The Music and Memories of February 9
Kevin’s Country Calendar
1975- Willie Nelson records “Blue Eyes Crying In The Rain” at Autumn Sound in Garland, Texas. The song is featured on Willie’s groundbreaking album “Red Headed Stranger.” The acoustic based project helps Willie land his first number one single as a recording artist. Prior to recording this Roy Acuff classic, Willie recorded what he calls “over produced” and “polished” records in Nashville. Although he had some mild success with these singles, it was this stripped down acoustic recording that brings Willie to the top of the charts and begins a long sting of radio hits. Of course, Willie previously enjoyed success with songs he wrote for Patsy Cline, Billy Walker, Faron Young and others.
1987- Randy Travis’ album “Storms Of Life” goes platinum for selling one million copies. This 1986 release features his first hits “On The Other Hand” and “1982.”
The #1 Hits:
1991- Brother Jukebox- Mark Chesnutt
1985- Ain’t She Something Else- Conway Twitty
1980- Leaving Louisiana In The Broad Daylight- The Oak Ridge Boys
1974- World Of Make Believe- Bill Anderson
Ernest Tubb, 1914. One of Country Music’s first generation superstars, he records the classic “Walking The Floor Over You” in 1941, 3 years before the Billboard Country charts exist. In addition to helping stars like Loretta Lynn, Jack Greene, and Cal Smith get started in Country Music, he opens the Ernest Tubb Record Shop in 1947. The shop and the radio show “Ernest Tubb’s Midnight Jamboree,” recorded at the store in Nashville, continue to broadcast from the store today. Ernest is elected to the Country Music Hall of Fame in 1965. Ernest dies in 1984 at the age of 70 with close to 100 charting Billboard songs to his credit.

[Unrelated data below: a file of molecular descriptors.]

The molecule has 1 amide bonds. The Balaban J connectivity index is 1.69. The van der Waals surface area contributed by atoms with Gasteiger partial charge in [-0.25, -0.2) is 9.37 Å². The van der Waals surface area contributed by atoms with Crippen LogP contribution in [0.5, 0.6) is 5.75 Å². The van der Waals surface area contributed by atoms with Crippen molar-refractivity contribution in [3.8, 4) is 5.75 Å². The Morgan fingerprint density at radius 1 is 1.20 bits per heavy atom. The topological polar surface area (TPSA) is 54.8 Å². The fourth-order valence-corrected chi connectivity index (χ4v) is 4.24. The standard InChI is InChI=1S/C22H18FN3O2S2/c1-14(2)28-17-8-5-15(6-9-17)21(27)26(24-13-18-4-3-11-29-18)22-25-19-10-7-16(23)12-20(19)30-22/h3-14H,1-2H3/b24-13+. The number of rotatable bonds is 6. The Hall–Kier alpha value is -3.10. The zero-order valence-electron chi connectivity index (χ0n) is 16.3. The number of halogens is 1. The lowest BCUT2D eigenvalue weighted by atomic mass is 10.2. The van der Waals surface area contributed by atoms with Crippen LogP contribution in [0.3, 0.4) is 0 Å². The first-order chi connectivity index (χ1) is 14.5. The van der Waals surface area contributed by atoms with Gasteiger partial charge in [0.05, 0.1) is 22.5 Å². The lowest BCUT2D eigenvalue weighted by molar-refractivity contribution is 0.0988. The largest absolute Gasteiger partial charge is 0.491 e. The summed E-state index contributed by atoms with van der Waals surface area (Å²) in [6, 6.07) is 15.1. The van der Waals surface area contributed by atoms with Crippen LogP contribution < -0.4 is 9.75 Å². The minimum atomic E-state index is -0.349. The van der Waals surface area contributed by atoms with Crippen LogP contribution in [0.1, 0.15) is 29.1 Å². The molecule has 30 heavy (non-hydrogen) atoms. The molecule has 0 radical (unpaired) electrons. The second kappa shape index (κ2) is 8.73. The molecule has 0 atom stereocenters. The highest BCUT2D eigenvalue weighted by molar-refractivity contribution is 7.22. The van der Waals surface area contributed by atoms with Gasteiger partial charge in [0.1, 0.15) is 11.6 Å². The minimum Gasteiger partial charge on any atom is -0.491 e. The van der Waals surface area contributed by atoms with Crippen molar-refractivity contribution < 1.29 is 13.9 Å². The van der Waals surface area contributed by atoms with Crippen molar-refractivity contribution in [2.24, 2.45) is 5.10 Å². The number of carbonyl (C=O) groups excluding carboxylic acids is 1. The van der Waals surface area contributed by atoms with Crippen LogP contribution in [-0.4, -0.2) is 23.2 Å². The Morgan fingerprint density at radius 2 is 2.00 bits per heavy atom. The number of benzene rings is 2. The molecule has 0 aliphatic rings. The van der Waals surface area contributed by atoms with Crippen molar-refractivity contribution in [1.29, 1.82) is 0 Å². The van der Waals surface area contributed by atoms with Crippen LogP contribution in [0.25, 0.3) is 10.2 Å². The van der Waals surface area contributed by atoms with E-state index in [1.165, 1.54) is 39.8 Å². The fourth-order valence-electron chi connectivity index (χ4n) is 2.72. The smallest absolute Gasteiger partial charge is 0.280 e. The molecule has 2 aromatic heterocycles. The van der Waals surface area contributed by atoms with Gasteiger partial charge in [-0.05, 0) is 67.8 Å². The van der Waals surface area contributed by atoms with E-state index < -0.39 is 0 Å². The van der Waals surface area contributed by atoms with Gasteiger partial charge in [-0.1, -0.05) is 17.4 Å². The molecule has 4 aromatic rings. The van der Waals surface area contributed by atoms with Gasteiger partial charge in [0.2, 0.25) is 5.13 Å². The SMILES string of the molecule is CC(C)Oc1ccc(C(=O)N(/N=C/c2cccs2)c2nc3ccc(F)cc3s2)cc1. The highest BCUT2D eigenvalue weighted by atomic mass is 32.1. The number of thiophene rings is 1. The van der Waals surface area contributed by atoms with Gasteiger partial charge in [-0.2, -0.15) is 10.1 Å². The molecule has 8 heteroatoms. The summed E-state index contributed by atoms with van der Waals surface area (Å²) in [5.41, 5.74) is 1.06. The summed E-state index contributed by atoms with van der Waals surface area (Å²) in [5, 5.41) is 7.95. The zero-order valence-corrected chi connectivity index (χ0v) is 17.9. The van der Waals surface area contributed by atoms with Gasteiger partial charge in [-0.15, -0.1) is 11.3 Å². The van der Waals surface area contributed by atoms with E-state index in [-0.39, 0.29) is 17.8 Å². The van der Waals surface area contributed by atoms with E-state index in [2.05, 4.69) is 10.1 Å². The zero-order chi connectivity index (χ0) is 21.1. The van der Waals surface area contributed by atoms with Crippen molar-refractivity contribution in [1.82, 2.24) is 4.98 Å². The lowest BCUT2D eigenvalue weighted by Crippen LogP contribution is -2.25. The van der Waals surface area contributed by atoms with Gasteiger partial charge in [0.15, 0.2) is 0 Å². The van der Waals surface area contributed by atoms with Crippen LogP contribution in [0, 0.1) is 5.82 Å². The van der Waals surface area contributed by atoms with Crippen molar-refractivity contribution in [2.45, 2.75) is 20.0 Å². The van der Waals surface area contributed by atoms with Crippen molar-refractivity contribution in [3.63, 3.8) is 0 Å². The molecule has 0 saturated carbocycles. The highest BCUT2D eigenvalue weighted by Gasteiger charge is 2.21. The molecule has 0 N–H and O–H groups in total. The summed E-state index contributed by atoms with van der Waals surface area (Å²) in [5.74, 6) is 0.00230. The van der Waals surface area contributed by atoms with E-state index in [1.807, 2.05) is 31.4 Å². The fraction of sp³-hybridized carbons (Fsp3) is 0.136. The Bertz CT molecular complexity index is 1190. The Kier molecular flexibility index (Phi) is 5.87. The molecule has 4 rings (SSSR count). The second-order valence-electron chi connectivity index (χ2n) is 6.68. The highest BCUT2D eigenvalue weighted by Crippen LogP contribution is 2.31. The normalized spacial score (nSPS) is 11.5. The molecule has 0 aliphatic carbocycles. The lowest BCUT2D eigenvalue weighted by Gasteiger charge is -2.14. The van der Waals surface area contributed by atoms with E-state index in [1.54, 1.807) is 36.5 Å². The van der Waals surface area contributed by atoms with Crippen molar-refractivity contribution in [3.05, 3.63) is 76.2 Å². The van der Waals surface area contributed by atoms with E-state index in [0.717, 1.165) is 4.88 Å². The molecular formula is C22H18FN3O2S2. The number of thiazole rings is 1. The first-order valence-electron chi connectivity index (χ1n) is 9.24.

Travis Tritt, 1963. In 1989 he debuts on the charts alongside newcomers Alan Jackson, Clint Black and Garth Brooks as part of the “Class of 89.” Travis begins his career with the hit “Country Club.” In 1991 he wins the CMAs Horizon Award and scores big hits during that decade with “Anymore,” “Here’s A Quarter” and “T-R-O-U-B-L-E.”